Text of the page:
Give a proper introduction. Begin the interview by introducing yourself and your company and explaining the purpose of the phone screen. Give the candidate a brief overview of the job and the company culture, and encourage them to ask any questions they may have.

Assess their technical skill level. Ask the candidate to describe their technical skills and experiences, and ask specific questions related to the job requirements. For example, if the job requires experience with a specific programming language or framework, ask the candidate to describe their experience with that technology.

Ask brief behavioral questions. Behavioral questions are a great way to get an idea of how a candidate thinks and reacts. For example, you might ask the candidate to describe when they had to solve a difficult technical problem or work under a tight deadline. Listen to the candidate's response and how they handled the situation.

You might ask interview questions like:

  1. Can you tell me about your experience with [specific programming language or technology]?
  2. Can you walk me through your last development process, from requirements gathering to deployment?
  3. Can you give me an example of a particularly challenging bug you had to fix and how you resolved it?

Here are some additional tips to keep in mind:

  • Keep the phone screen to 15 minutes to respect the candidate's time.
  • Take detailed notes during the interview to help you remember the candidate's strengths and weaknesses.
  • Use open-ended questions to encourage the candidate to provide detailed responses.

If possible, have a coworker or another developer on the team participate in the phone screen to provide a different perspective.

Use screening tests

If you have a lot of applicants, a developer screening test can help you quickly filter the most promising candidates. Depending on the type of test you use, your processes, and the number of applicants, you might send out screening tests before phone screens.  

Either way, it’s a top-of-funnel tool. You typically follow up with a programming test later on in the process.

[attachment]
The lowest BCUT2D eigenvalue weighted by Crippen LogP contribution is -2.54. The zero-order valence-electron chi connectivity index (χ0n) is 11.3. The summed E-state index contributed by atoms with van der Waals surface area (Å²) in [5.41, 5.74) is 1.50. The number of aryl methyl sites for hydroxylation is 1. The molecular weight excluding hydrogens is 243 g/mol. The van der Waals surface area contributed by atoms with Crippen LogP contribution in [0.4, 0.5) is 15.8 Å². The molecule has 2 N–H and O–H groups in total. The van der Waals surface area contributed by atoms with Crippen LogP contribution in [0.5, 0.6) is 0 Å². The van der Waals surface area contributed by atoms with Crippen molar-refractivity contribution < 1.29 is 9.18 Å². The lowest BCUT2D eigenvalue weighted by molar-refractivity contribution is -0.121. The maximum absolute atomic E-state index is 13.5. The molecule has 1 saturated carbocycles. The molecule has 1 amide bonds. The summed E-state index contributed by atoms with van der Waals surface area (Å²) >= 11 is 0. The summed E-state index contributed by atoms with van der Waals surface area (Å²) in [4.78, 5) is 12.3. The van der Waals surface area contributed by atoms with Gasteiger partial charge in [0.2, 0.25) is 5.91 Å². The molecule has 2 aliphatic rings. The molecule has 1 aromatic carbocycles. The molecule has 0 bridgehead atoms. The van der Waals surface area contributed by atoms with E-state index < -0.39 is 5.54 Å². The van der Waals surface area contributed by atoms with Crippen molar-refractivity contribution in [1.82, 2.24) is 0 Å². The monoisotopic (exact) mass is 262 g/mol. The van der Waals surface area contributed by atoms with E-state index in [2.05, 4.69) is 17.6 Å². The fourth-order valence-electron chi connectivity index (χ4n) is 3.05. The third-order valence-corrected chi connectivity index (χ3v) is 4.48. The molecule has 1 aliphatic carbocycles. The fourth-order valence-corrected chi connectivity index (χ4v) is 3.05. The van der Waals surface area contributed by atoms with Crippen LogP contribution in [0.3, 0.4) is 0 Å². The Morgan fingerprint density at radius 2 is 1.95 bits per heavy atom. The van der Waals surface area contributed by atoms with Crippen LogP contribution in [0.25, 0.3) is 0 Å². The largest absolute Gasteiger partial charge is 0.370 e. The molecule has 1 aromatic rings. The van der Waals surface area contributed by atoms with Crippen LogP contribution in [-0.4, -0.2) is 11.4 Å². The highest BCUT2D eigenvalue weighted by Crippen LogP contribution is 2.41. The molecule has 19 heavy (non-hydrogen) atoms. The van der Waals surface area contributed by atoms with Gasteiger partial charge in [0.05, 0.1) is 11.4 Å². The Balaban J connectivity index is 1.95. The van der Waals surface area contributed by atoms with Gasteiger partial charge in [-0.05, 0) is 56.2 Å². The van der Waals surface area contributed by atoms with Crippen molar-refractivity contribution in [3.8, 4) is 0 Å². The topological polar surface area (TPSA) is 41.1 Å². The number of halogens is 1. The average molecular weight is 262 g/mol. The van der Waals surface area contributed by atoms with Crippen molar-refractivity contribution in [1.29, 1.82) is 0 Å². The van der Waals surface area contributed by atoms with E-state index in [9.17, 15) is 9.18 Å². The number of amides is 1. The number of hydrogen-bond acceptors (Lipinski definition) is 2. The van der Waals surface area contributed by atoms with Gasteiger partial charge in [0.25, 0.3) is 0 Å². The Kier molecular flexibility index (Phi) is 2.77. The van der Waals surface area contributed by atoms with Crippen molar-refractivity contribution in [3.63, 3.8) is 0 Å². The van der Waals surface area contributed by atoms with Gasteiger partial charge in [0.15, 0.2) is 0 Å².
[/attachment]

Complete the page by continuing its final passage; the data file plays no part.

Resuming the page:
A programming test is a more in-depth test, whereas screening tests are far simpler. Programming tests are often implemented as pair programming interviews or take-home assignments – in other words, more comprehensive assessments.

Some examples of screening tests are:

  • String reversal
  • Creating a sorting algorithm
  • Creating a program that prints prime numbers between 1 and 100

Screening tests specifically test candidates’ ability to think logically; they’re designed to be solved in a few minutes. Applicants show how well they think on their feet and solve problems under pressure.

However, note that developer screening tests should only be used if you have a lot of applicants and need a filtering tool. Also, they’re far less effective if you’re hiring for a senior developer role – in that case, primarily use the other screening steps to filter out applicants.

But to implement screening tests, you do need tools to run them. That’s what we’ll look at next.

The Best Developer Screening Tools

What are the best developer screening tools? Here are our top picks for companies of all sizes:


CodeSubmit offers a library of over 1,500 coding challenges, including various programming languages, algorithms, and data structures, including Screening Bytes for developer screening tests. You can also create and customize your own tests. We support 70+ languages and frameworks.

Plus, as candidates advance through the hiring process, you can use CodeSubmit to run both pair programming interviews and take-home assignments.

With CodeSubmit Insights, you can then track and analyze the performance of your candidates over time. This feature helps you identify trends in candidates' coding skills and determine which areas of their technical skills need improvement.


CodeSignal is an online platform that provides pre-employment testing services for developers. The platform provides different exams to assess a candidate's technical proficiency, capacity for problem-solving, and fit for a particular position.


HackerEarth provides coding challenges, multiple-choice quizzes, and real-world problem-solving exercises for developers. They also offer AI-powered coding assessments that evaluate developers' coding skills and predict job performance.


Coderbyte provides coding challenges and skills assessments for developers. Their library of over 300 coding challenges covers a variety of programming languages and frameworks.


TopCoder allows employers to create a competition-like environment to test candidates' coding skills. At TopCoder, employers can post a coding challenge and invite candidates to participate in a competition to solve the challenge. The competition is typically held over a period of several days, and candidates can participate from anywhere in the world.


LeetCode introduces itself as an online programming learning platform that provides coding challenges for developers. The platform offers over 1,500 coding problems covering various programming languages and algorithms.

Over to you!

That’s it! Now you know how to screen developers top-of-funnel. By combining these different strategies and leveraging developer screening tools, your hiring team will be ready to identify the best applicants!

CodeSubmit offers industry-leading solutions to help you build a world-class developer team.

Ready to see how CodeSubmit can elevate your screening test process?

Try CodeSubmit for free today (no credit card required).